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The Silent Tower by Barbara Hambly
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The Silent Tower

by Barbara Hambly

Other authors: See the other authors section.

Series: Windrose Chronicles (1)

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» See also 45 mentions

Showing 1-5 of 10 (next | show all)
For me, this book started off really slow. I was interested in the world presented, but it took me a long time to warm up to either the characters or the story. After a while, though, my interest picked up quite a bit.

The story is set in an alternate world where magic still exists, although its influence is starting to fade. Many people aren’t sure if magic is even real, and technology is become more prevalent. A programmer from our world is kidnapped and taken to this alternate world where she gets caught up in events there. It’s too difficult to explain what those events are without spoiling the story, so I’m not even going to try.

The book starts off focusing on a character who wasn’t terribly interesting to me. The focus eventually shifted over to a couple other characters who I found more interesting. The story was published in the 80’s and it does have a slightly dated feel, particularly in its occasional discussions of real-world technology, but not unpleasantly so. I did think it failed to be as twisty as the author seemed to want it to be, maybe just because it relied on tropes that have become familiar to me and so it was easier for me to predict certain things. Plus I found it impossible to buy into the idea that Antryg Windrose was the real villain when a four-book series is named after him.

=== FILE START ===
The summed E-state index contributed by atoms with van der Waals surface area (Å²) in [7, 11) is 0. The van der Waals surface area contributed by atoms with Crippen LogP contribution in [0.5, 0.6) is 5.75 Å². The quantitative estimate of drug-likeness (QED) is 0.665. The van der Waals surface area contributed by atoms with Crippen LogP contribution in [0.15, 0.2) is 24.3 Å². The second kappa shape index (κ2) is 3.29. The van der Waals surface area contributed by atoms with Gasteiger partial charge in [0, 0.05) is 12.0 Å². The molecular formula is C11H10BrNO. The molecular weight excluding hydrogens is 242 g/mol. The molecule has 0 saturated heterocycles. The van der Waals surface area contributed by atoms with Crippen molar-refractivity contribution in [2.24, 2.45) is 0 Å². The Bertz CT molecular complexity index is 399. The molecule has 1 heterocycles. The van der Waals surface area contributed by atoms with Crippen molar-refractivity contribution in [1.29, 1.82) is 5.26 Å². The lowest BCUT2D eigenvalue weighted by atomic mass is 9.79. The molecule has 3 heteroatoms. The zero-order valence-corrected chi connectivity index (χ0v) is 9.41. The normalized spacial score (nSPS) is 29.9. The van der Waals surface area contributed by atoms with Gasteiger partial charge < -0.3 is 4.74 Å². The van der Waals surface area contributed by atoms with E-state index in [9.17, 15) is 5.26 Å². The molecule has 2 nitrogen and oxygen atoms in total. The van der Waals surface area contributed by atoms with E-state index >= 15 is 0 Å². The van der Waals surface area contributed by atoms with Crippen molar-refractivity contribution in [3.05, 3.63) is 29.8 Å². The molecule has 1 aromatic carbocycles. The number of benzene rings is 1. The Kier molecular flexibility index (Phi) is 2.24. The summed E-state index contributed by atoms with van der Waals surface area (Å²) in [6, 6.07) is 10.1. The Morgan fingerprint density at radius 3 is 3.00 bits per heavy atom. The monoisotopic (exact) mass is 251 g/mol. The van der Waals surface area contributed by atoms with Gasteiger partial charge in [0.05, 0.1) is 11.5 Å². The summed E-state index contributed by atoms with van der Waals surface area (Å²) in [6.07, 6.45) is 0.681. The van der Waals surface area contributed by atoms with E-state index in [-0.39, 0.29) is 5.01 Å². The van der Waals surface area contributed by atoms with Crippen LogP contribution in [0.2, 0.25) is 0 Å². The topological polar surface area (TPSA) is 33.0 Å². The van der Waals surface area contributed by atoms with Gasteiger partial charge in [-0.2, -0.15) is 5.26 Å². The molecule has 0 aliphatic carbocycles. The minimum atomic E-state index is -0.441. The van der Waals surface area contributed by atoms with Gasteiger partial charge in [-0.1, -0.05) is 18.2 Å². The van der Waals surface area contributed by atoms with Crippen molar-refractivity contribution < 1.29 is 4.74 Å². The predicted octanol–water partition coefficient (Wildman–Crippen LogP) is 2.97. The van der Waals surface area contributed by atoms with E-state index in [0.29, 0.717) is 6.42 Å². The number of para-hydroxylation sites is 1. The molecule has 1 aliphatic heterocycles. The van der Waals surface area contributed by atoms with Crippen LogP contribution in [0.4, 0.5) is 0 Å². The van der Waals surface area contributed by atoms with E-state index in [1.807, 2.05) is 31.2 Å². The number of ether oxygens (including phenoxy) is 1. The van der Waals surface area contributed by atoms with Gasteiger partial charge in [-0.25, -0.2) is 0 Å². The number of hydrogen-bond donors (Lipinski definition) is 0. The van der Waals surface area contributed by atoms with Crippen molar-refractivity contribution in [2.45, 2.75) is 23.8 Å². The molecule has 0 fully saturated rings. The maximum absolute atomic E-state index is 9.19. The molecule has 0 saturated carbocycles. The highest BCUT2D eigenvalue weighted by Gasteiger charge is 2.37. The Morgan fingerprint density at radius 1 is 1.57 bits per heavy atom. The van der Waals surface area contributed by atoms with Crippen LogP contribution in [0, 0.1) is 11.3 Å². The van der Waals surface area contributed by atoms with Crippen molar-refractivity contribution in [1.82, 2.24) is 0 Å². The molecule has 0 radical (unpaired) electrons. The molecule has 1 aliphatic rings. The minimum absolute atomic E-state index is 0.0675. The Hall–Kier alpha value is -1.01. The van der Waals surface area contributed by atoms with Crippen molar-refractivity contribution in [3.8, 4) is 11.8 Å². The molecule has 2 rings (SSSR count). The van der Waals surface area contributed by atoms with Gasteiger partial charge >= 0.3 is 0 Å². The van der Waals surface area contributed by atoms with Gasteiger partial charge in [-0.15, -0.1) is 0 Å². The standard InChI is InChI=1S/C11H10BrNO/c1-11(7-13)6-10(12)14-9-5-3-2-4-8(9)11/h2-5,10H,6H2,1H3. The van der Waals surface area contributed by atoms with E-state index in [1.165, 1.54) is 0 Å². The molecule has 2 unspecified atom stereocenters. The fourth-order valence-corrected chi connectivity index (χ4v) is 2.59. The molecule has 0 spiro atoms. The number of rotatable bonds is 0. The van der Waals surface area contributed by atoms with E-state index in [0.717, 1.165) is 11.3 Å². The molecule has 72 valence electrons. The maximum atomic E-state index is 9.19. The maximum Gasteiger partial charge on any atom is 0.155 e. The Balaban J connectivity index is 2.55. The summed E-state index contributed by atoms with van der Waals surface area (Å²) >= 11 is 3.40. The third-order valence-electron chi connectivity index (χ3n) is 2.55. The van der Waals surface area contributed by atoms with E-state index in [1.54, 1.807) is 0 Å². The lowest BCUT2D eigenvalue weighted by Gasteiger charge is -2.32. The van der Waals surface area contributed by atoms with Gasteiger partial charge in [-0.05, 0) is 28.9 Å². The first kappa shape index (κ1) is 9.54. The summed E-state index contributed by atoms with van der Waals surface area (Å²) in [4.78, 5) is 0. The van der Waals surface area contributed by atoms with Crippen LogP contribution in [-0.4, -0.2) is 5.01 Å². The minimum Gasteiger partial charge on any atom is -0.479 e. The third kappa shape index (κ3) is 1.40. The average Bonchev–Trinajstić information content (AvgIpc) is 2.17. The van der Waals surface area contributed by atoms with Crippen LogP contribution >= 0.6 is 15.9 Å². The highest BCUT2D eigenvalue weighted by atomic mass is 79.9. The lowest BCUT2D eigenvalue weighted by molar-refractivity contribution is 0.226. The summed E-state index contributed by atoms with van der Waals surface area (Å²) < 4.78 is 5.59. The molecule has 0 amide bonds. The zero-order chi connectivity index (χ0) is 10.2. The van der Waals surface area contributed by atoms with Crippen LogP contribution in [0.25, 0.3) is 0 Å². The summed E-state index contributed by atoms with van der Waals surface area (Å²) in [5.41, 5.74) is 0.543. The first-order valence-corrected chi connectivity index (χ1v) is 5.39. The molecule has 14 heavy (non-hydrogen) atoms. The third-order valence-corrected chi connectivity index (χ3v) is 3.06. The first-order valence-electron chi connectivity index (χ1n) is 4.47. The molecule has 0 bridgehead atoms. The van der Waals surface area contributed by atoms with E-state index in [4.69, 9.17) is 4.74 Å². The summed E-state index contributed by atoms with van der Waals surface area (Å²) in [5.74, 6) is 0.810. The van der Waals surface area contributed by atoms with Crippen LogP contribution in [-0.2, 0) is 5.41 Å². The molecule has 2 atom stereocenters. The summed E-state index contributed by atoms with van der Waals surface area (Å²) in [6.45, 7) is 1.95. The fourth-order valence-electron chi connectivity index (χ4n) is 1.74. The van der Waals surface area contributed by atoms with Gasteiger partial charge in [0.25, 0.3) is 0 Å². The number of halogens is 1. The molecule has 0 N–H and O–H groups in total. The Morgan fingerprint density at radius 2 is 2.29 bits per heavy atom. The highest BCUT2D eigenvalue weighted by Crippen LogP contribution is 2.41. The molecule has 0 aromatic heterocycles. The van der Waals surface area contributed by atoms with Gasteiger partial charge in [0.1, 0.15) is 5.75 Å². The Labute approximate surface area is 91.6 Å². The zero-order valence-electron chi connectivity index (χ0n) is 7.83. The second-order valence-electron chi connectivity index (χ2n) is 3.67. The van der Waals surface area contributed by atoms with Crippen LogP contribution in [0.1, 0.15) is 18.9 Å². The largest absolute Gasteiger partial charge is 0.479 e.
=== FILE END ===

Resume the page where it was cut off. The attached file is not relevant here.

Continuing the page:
The ending is a complete cliffhanger. Although most of the main questions are answered, nothing is resolved, and our main characters are in jeopardy. I liked this book well enough by the end that I’m going to continue on and read the next book, so I can find out what happens. ( )
1 vote YouKneeK | May 24, 2018 |
The main character is a computer programmer, but don’t let the self-insert feel fool you—yes, she’s targeted by and then transported to a magical realm, and yes, her meanie ex-boyfriend turns out to be in league with evil, but it’s a great story with a serious plot. I can’t wait to read the rest of the trilogy! ( )
  wealhtheowwylfing | Feb 29, 2016 |
I had read Dragon’s Bane by Barbara Hambly some time ago and enjoyed it. A number of reviews I read, however, warned that the sequels to that book were very grim. I therefore looked for other works by Hambly that I might try and that’s how I came across The Silent Tower.

This is a fantasy of the Alice-down-the-rabbit-hole variety, involving a character from our world who finds herself in another world where the rules are different. In this case it’s a world where there is magic that only a few people have the ability to wield. The authorities (the Church) have decreed that those few aren’t allowed to use magic in any way that affects the other, not-magically-talented, people, and have even tried to convince those people that magic doesn’t exist. The first makes sense from a public safety standpoint, but the second seemed to me a bit perverse. I enjoyed the story in spite of that to the extent that when it ended on a cliff edge I had to rush right out and get the sequel, The Silicon Mage. Really the two books are one story arbitrarily cut in half for easier packaging. (In fact, they are now often packaged together and I recommend buying them that way to avoid frustration.)